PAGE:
Jump to content
  • Announcements

    • Brad Eden

      TO THOSE REGISTERING FOR MEMBERSHIP ON UJ   01/06/2018

      To the Guests who have decided to register for Membership. PLEASE add more info than just  "hunting" or "Upland hunting" or "birds" or "outdoors" or similar nebulous terms in the required INTERESTS field. Despite this Boards strong spam filtering it is not bullet proof, so Spam registrations do sneak through. I need an inkling that you are a warm blooded human being not a Spam Bot tagging onto key words. Thank you.
topdog1961

Processing venison ham steaks

Recommended Posts

topdog1961

On reason I like to process my own venison is the care I take with the ham steaks.  I take the time to separate each muscle, trim any connective tissue, and any membranes.  Noting is left but red meat from one muscle.  I then cut approximately ½ inch steaks perpendicular to the grain of the meat.  I make a roast out of the round center muscle, and any muscles too small to cut into steaks go in the grinder pile and end up as brats, sausage, or burger.    

 

My nephews on the other hand, say I’m anal.  They just grab an entire ham and start hacking.  Each “steak” can be from multiple muscles and contains any membranes separating them.  Nor have I found a processor who will take the time to do what I do, so I do it myself.  

 

What say ye? Are you in the nephew/processor/Freddie Krueger camp, or do you do something more surgical like me?

Share this post


Link to post
Share on other sites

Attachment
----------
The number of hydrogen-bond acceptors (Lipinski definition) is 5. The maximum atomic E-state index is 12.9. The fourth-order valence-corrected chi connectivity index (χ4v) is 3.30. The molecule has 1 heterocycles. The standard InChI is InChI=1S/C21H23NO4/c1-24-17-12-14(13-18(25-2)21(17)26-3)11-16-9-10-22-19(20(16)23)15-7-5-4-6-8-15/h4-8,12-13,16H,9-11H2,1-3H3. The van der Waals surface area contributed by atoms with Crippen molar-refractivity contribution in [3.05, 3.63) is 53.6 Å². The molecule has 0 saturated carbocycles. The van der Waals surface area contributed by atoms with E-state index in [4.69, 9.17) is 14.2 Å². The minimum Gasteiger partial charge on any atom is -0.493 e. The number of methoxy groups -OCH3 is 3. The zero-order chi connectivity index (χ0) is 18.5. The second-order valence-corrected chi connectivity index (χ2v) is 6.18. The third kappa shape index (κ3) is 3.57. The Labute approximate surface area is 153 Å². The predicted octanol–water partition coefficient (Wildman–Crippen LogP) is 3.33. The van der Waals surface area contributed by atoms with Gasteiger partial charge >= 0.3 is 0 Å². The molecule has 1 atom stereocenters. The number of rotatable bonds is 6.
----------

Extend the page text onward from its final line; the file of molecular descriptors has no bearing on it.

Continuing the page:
Clueless1

Used to be in the nephew camp, and just eat around the connective membranes and tissues.  This year's first deer went with separating all the muscles and doing a lot of trimming.  That was yesterday.  Not sure why really, just wanted to try it.  When I got done I looked at the pieces and my son and I decided there wasn't a large enough piece to make a steak out of.  Not sure where I'm headed on the next one yet. 

Share this post


Link to post
Share on other sites
Brad Eden
49 minutes ago, topdog1961 said:

On reason I like to process my own venison is the care I take with the ham steaks.  I take the time to separate each muscle, trim any connective tissue, and any membranes.  Noting is left but red meat from one muscle.  I then cut approximately ½ inch steaks perpendicular to the grain of the meat.  I make a roast out of the round center muscle, and any muscles too small to cut into steaks go in the grinder pile and end up as brats, sausage, or burger.    

 

My nephews on the other hand, say I’m anal.  They just grab an entire ham and start hacking.  Each “steak” can be from multiple muscles and contains any membranes separating them.  Nor have I found a processor who will take the time to do what I do, so I do it myself.  

 

What say ye? Are you in the nephew/processor/Freddie Krueger camp, or do you do something more surgical like me?

 

Exactly as you described. I was taught to separate all the muscle layers in hind quarters.